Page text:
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TIE (Tanzania Institute of Education)
Ways for Teaching Reading for Pupils
Literacy teaching and learning are core responsibilities of teachers and schools. Yet teaching reading and writing is a complex and highly skilled professional activity. Many young learners start school with little knowledge about how to read and write. Teachers are tasked with helping children to bridge the significant gap between linking their written and spoken language.
Here are 5 strategies you can use to support your students in developing their reading skills and boosting comprehension.
1. Read aloud to students
Read-aloud regularly in the classroom and encourage parents to do the same at home. Reading aloud has many benefits for students, including improving comprehension, building listening skills, and broadening their vocabulary development.
2. Practice Shared Reading
While you read with your child, consider asking them to repeat words or sentences back to you every now and then while you follow along with your finger.
There’s no need to stop your reading time completely if your child struggles with a particular word. An encouraging reminder of what the word means or how it’s pronounced is plenty!
Another option is to split reading aloud time with your child. For emerging readers, you can read one line and then ask them to read the next. For older children, reading one page and letting them read the next page is beneficial.
Doing this helps your child feel capable and confident, which is important for encouraging them to read well and consistently!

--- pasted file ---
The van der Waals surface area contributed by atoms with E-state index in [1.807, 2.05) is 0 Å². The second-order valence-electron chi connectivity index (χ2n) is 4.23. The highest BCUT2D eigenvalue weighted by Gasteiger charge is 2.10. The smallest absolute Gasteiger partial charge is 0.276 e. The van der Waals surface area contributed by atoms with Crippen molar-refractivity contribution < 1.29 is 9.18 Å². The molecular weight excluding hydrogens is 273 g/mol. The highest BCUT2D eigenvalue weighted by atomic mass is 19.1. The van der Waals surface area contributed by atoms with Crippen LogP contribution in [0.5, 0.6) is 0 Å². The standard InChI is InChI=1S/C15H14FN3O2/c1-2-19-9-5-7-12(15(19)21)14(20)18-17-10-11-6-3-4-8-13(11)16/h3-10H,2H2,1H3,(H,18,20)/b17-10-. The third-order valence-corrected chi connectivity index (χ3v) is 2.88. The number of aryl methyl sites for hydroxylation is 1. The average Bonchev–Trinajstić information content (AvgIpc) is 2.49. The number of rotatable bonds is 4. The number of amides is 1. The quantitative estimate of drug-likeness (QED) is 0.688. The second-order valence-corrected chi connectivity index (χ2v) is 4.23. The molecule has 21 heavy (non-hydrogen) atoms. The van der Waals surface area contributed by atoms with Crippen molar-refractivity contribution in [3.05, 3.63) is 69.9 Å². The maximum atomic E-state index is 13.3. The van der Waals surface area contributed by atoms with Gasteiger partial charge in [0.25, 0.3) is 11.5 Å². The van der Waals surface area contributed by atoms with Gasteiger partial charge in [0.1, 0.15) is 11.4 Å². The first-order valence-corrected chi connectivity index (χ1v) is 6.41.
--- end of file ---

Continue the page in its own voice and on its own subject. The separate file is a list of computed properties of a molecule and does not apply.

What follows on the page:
3. Read texts repeatedly to support fluency
Allow students to read the same texts multiple times. By doing this, they not only build fluency but also build confidence. The more confident they become in their reading skills, the more likely they will enjoy reading.
4. Teach children the tools to figure out words they don’t know
Teaching students to read for the ultimate goal of producing independent readers begins by explicitly teaching the code we use to decode words.
5. Focus On Letter Sounds Over Letter Names
We used to learn that “b” stands for “ball.” But when you say the word ball, it sounds different than saying the letter B on its own. That can be a strange concept for a young child to wrap their head around!
Instead of focusing on letter names, we recommend teaching them the sounds associated with each letter of the alphabet. For example, you could explain that B makes the /b/ sound (pronounced just like it sounds when you say the word ball aloud).
Once they firmly establish a link between a handful of letters and their sounds, children can begin to sound out short words. Knowing the sounds for B, T, and A allows a child to sound out both bat and tab.